Training Guide for Basketball: Point Guards

Training Guide for Basketball: Point Guards

What is exactly a point guard? It is a player that needs to have a high aerobic resistance and tolerance to anaerobic effort. While they do not need as much strength as other positions, partly due to their lower body weight (Ferioli et al., 2018). Let’s have a look at this training guide for point guards.

Physiological determinants in Point Guards

We have already talked about all of this in this article. Have a look in case you have not read it yet.

How is the training guide of a point guard?

First of all, we need to consider the physical determinants for the performance in order to elaborate a training guide. In general, a point guard needs to be able to control the ball, work on the spatiotemporal perception and understand the tactical principles of the game. But we are not going to talk about this specifically.

NBA Point Guard

How can point guards become more resistant according to their needs?

Zone% Maximum Frequency

Time Zone

Quite intense, right?

That is why our point guards should exercise in zones 4 and 5 most of the time. Moreover, they should feel comfortable with that range of heart frequency, around an 80-95% Max. Frequency.

What is the training guide all about?

The most interesting would be to read the scientific studies that have assessed the effects of different workout routines on the parameters we want to improve. Fortunately, there is plenty of literature in this regard.

What we will find is that, contrary to what most physical trainers think, we can actually do physical preparation with a ball. In fact, it is a great choice!

Delextrat et al. (2018) compared the effects of a physical conditioning in basketball players for 6 weeks. It relied on small sided games (3×3) or on a high intensity interval training (HIIT).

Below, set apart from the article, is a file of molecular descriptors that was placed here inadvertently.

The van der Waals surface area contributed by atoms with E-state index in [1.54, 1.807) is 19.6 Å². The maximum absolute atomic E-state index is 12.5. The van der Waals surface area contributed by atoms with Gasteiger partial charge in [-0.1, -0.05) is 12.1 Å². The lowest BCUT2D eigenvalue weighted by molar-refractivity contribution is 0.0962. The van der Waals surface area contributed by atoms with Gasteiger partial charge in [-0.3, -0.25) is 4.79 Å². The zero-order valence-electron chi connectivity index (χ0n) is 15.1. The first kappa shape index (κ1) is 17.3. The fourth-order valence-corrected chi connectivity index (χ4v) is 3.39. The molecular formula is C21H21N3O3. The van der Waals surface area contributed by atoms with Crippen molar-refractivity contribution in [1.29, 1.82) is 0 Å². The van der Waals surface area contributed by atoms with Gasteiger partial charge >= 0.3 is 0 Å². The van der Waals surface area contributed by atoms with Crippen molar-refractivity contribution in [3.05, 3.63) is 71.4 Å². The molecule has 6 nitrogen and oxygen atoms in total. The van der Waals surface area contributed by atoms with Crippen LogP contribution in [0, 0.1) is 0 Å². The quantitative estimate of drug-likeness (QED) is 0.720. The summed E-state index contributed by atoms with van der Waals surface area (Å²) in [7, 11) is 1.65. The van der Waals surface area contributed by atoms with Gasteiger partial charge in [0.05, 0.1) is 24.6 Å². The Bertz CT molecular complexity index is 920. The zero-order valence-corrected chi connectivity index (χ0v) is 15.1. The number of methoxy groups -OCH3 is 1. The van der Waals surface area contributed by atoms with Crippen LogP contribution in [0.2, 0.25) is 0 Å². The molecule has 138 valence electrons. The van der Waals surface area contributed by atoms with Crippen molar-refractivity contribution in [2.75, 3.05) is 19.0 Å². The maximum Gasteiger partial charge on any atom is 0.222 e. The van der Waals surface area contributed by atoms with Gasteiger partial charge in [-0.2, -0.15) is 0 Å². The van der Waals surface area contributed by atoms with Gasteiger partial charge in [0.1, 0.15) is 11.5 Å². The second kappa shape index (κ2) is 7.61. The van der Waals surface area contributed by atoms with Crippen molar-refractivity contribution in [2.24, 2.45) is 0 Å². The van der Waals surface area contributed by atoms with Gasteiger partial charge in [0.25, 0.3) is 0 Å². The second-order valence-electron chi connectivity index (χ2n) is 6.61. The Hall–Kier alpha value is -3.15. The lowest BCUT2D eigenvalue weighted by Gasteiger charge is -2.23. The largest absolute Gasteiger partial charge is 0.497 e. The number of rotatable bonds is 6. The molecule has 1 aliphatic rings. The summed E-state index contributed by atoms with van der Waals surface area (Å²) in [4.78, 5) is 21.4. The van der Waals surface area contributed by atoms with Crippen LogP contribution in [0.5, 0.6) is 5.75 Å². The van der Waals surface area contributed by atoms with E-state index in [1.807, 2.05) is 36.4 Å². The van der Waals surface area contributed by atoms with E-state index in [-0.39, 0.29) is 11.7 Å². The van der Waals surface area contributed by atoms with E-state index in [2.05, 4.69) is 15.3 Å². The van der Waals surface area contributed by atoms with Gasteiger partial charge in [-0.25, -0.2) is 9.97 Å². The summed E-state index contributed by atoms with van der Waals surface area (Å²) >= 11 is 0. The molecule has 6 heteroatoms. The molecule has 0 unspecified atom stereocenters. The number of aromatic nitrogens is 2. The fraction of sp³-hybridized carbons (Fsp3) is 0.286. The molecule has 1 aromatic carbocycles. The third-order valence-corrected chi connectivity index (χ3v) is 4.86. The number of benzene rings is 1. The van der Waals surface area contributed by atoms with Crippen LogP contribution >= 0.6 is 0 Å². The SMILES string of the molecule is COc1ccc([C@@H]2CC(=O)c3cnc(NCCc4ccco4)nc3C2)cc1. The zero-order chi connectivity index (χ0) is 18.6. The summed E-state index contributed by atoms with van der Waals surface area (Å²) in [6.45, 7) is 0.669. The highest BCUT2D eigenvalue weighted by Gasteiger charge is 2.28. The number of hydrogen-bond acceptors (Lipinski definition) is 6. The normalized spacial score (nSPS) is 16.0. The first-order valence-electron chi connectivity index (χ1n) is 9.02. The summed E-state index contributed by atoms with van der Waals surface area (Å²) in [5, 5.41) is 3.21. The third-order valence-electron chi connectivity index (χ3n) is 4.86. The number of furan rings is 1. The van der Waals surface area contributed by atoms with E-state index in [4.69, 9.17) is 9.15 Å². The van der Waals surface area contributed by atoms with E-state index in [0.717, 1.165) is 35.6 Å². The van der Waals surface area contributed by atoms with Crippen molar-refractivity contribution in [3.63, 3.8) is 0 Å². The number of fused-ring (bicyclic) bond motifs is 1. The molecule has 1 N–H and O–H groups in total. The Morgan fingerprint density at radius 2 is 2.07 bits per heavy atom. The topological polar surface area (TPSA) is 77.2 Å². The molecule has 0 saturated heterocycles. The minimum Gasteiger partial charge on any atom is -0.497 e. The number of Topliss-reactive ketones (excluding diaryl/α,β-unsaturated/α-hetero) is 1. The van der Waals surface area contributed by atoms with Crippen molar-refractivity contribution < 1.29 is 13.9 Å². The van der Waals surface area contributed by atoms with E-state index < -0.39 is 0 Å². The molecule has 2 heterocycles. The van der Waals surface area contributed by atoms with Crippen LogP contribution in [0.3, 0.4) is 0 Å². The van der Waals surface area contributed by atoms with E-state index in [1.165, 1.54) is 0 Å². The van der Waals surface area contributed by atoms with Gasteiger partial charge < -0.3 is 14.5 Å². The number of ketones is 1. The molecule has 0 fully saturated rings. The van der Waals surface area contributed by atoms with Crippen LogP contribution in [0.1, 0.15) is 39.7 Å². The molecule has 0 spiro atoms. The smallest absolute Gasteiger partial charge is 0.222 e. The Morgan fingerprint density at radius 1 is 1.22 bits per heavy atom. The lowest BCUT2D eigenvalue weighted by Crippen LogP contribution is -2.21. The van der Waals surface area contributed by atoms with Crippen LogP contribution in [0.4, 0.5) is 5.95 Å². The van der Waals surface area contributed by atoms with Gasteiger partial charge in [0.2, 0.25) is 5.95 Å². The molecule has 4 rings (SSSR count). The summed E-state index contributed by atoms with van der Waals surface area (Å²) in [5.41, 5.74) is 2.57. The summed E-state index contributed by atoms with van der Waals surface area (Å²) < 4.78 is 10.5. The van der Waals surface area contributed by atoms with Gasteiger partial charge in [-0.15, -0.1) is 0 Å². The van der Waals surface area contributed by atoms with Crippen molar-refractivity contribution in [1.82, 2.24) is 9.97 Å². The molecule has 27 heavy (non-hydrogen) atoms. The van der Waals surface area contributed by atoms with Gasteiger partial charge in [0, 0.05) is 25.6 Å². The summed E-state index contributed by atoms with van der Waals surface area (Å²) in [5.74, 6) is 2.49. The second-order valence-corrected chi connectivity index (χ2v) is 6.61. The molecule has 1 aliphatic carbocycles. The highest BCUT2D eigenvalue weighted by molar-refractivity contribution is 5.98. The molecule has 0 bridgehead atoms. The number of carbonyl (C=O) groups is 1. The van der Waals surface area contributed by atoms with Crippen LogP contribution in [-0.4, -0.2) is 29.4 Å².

In other words, they had to play basketball matches and do sprints.

Do you want to know what is HIIT? Then, click on this post to find out more.

Basketball player

What happened?

According to the authors:

“We have concluded that both the SSG and the HIIT improved the aerobic and anaerobic variables in a similar way. In addition, they also improved the muscle oxygenation”.

Is this important? Well, how do you think that the point guard from the Movistar Students Team Phil Pressey managed to cut the pass, run with the ball in fatigue and successfully finish that play? You can see it in the following video…

Exactly, with a good development of the aerobic capacity and aerobic potency.

Something similar happened in the study by Maggioni et al., (2018). They compared the effect of BDT (Basketball Decision Training) with RSAT (Repeated Sprint Ability Training) and GBT (Gough Basketball Training) .

These authors concluded that both BDT and RSAT were effective and superior to GBT in order to improve the physical performance of basketball players.

However, we can see two things when we look at this information:

1. RSAT was superior to BDT

Producing fatigue (due to a higher intensity)

RSAT better than BDT

2. Improvements with BDT

All the specific abilities for basketball improved more with the second system (dribbling, throwing, passing, rebound, defense and attack abilities).

The authors suggest that both coaches and players should include this training system in their physical preparation. Why?

Because, apart from running, Toney Douglas (Movistar Students) will be capable of passing the ball with precision, one of the best plays of the Liga Endesa ACB.

Possible training guide for Point Guard

How can we combine all of this? Here is our proposal, a physical training guide for point guards (Morning and Evening).

Weekly workout

You do not know how to exercise at the gym? Do not worry, we tell you all you need to know here. In this article, we will explain to you how to do sessions like Gen A and B, as well as Esp A and B.

The Technical (TEC) and Tactical sessions (TAC) will depend on the time of the season, the needs of the team, the next rivals… They will be coordinated by the main coach and the assistants.

HIIT Sessions

3 sets x 6 repetitions of 40′ (20’+20′) in a high intensity race with direction changes. 20″ of passive recovery between repetitions and 3′ between sets.

BDT Sessions

2VS2 with constant attacks-defenses, without free throws or time-outs. 2 blocks with 3 sets of 4′ of constant activity with 2′ of rest between blocks.

2 x (3 x 4′) + 2′ Rest

Now all you need to do is enjoy this training guide for point guards yourself. Put on your trainers and let’s get to it!

Basketball Workout


Training Guide for Points Guards Review

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About Alfredo Valdés
Alfredo Valdés
A specialist in Pathophysiology and biomolecular effects on nutrition and sportive activity who will show you the elaborate world of sports nutrition in his articles, employing a simple and critical writing.
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